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Teaching American History Grant: Timeline to Turf

2011 summer institute participants at Mount Vernon

Professors Kate Haulman, Kathy Franz, and Adrea Lawrence spent their summer vacations trekking through the streets of Philadelphia and Mount Vernon with 19 District of Columbia Public Schools teachers and one charter school teacher as part of the first of three years of the Teaching American History program. “We used those places to open up larger discussions about the relationship between ideas and experiences in the late eighteenth century,” Haulman explains. “We met all day, every day, for two and a half weeks. It was really intensive.”

Lawrence in the School of Education, Teaching, and Health (SETH), in conjunction with Department of History’s Franz, received a $964,000 grant from the Department of Education for a three-year professional development program for DCPS social studies and U.S. history teachers in grades 4, 5, 8, and 11. The graduate-level program consists of a summer institute worth six credits, and fall seminars and workshops on history pedagogy for two credits. “We planned the courses together,” Lawrence says of her co-teachers. “We tried to figure out how the pedagogy part could feed off of the history part, and how the history part could buttress the pedagogy part.”

The three-year DCPS history teacher training program focuses on “The Power of Place: Landscapes as Historical Texts.” “We considered the places themselves as texts, both as primary and secondary,” Haulman says. “They are primary sources on and in the landscape, but then they have been interpreted by historical societies, the city of Philadelphia, and Independence Hall, and that makes them into secondary texts.” The first year specifically explores the role of landscapes in eighteenth century revolutionary times.

Next summer, the beginning of year two, Lawrence and Franz will focus the program on the Civil War, which will be fused with Alan Kraut’s Civil War Institute. He will also be in charge of the history portion of the summer institute. Year three will cover civil rights across the 20th century. The summer institute site locations will change each year, though they have not yet been finalized.

While using landscapes as historical texts isn’t a new approach in terms of scholarship, the technique is a departure from how the majority of history is taught at the primary and secondary level. “Rather than thinking of history on a timeline, history is looked at as a physical site, and it telescopes through time,” Lawrence explains. “The place is the constant.”

While the program’s primary purpose is to increase teachers’ history content knowledge and share new pedagogical insights, Lawrence and Franz hope it will increase teacher retention as well. Lawrence holds the participants’ performance this first year in high regard, claiming, “Hands down, I would love to have my son have them as teachers.”

As the program’s first year comes to a close, Franz considers the progress she and her fellow professors have made a great success. “Many of the teachers who went through the first summer courses left with new eyes,” she says. “I think they see the neighborhoods and city in which they teach as cultural and historical landscapes that they can incorporate into their teaching.”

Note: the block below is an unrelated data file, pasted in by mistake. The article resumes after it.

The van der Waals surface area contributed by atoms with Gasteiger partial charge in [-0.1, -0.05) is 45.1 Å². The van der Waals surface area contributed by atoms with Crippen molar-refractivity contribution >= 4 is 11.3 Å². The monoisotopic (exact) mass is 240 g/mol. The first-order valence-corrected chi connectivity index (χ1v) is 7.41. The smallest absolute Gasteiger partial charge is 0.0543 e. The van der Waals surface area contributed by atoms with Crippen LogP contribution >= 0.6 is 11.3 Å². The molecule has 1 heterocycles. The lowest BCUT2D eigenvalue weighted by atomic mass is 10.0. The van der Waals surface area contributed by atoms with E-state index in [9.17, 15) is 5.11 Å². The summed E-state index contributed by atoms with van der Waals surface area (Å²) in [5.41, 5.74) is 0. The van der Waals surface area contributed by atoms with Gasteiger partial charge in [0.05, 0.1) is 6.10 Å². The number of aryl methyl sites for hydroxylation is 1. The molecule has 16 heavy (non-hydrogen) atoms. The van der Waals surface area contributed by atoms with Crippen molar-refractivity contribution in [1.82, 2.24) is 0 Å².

The DCPS teachers weren’t the only participants to learn something new. “I was surprised and gratified by how interested the teachers were in issues of interpretation at historic sites,” Franz enthuses. “They really felt invested in the stories and wanted to ensure that these public interpretations of the past encompassed diverse and sometimes difficult perspectives.”

Haulman praised the DCPS teachers’ enthusiasm is one of the reasons for the program’s success. “They brought alive their own experiences with students in the classroom to bear on the questions that we were grappling with,” Haulman says. “I’m a big believer in the power of perspective and trying to inhabit different perspectives both in the past and today.”

At the end of each year, participants develop curricular teaching units to test out in their own classrooms, with the hope that the units could eventually become part of the mainstream history curriculum. So far, so good, says Franz. “DCPS is using the curricular units produced as part of the grant as models for teaching social studies.”

Although the grant expires after three years, it can be renewed for another two with Congressional approval and the allocation of more funding. Lawrence stresses the importance of this program, as it’s one of the only professional development programs for teachers that have been thoroughly sponsored by Congress. “The U.S. Department of Education held a conference for the program directors in early August, and they put together a program that really demonstrated how this grant has affected teachers and their students on a national level over the last seven years that the program has been in place,” Lawrence says.

Based on the successes of the first year, it seems that the program could have a good chance at an extension. “[The teachers] were very good thinkers and very empathetic thinkers, and that makes you a good student of the past,” says Haulman. “The things that make them good teachers also make them good historians and good students of history.”